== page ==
Equine Injury, Therapy and Rehabilitation 3rd Edition, Mary Bromiley’s book remains essential reading for both professionals and the general riding community.
Equine Injury, Therapy and Rehabilitation 3rd Edition
This new edition builds on the huge success of the previous editions, first published in 1987. Fully updated to reflect recent technological advances in diagnostic ability, as well as the proven physiological effects of light, magnetic fields and electrical currents on body tissues. This information allows readers to both understand and make an informed choice of appropriate therapy following a diagnosed injury. The original edition was the first book on the subject and it has continued to be a bestseller. Covers a subject that is of worldwide interest. The author is recognised as a pioneer at the forefront of this type of treatment.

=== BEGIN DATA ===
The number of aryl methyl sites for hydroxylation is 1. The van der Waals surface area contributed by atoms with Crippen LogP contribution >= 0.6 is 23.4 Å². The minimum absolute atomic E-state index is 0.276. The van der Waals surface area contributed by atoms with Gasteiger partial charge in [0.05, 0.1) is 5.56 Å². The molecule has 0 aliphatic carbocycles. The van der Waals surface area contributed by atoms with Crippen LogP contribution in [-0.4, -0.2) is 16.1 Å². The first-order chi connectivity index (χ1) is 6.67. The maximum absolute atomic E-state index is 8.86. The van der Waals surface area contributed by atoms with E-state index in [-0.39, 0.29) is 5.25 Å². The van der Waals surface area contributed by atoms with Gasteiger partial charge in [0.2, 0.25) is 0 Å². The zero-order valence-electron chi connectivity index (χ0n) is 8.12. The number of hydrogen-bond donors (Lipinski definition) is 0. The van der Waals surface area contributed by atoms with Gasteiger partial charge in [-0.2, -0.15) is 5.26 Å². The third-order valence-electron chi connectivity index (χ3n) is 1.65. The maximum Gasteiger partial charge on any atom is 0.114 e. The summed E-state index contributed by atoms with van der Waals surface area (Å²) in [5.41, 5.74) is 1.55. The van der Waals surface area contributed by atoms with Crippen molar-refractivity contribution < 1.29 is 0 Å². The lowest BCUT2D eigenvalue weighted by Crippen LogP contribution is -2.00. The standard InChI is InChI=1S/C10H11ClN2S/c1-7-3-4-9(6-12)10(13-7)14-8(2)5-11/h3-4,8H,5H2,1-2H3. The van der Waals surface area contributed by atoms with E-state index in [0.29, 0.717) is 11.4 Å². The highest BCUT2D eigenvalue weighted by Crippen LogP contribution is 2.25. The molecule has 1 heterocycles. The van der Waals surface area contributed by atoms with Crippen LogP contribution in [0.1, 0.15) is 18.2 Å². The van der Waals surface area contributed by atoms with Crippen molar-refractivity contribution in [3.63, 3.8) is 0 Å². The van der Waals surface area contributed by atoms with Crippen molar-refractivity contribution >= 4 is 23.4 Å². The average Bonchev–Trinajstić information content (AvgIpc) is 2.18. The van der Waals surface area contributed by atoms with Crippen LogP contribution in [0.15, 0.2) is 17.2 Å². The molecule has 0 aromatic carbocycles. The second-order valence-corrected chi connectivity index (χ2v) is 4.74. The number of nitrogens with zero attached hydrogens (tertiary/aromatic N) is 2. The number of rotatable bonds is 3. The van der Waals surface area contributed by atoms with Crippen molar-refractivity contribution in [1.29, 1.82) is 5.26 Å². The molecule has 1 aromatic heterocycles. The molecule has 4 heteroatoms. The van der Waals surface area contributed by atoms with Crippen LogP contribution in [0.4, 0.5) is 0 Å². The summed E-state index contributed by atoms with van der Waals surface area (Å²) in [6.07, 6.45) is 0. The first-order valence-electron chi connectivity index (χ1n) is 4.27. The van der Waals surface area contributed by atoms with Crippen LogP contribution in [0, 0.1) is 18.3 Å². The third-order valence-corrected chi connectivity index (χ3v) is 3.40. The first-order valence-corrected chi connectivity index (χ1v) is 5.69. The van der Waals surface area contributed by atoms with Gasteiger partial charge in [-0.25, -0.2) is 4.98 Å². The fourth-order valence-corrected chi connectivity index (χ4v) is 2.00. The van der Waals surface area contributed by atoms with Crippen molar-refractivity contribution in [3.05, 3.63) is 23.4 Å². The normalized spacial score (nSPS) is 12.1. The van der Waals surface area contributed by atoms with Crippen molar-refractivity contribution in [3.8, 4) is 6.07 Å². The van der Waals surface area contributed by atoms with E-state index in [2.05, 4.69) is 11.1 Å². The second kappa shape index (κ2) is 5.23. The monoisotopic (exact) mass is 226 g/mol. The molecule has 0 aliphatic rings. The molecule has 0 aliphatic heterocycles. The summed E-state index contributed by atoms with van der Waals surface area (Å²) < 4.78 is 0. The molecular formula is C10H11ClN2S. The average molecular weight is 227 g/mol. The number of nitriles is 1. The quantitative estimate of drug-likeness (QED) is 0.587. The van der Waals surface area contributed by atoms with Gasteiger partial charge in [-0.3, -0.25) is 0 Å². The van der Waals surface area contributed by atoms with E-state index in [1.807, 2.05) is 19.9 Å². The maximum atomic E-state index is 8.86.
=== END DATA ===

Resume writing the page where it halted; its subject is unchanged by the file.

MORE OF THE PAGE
For domestication, dictionary deﬁnition, ‘trained to live with and be kept by man’, substitute ‘source of multiple usage’; food, transport, and later, following the invention of the wheel, the engine for vehicle/chariot. Archaeologists suggest the relationship may have actually been mutually beneﬁcial, a two-way adaptation, rather than man dominance. A type of compatible evolution, the horse possibly recognising steward-ship by man, reduced the ever-present danger of attacks by predators, man realising a source of semi-tame meat was advantageous.
Mechanisation has changed the role of the horse; no longer required, except in a few remote areas, as a means for transport and survival, the animal has become, not just a source of pleasure, but a competition adjunct, enabling man to extend his prowess through equestrian sports; polo and racing both brought back from the Mongolian steppes; dress-age, originating from movements taught for combat survival; chariot racing has been replaced by competitive driving. Show jumping, eventing, endurance riding, the list continues to expand, the most recent being horse-drawn surﬁng.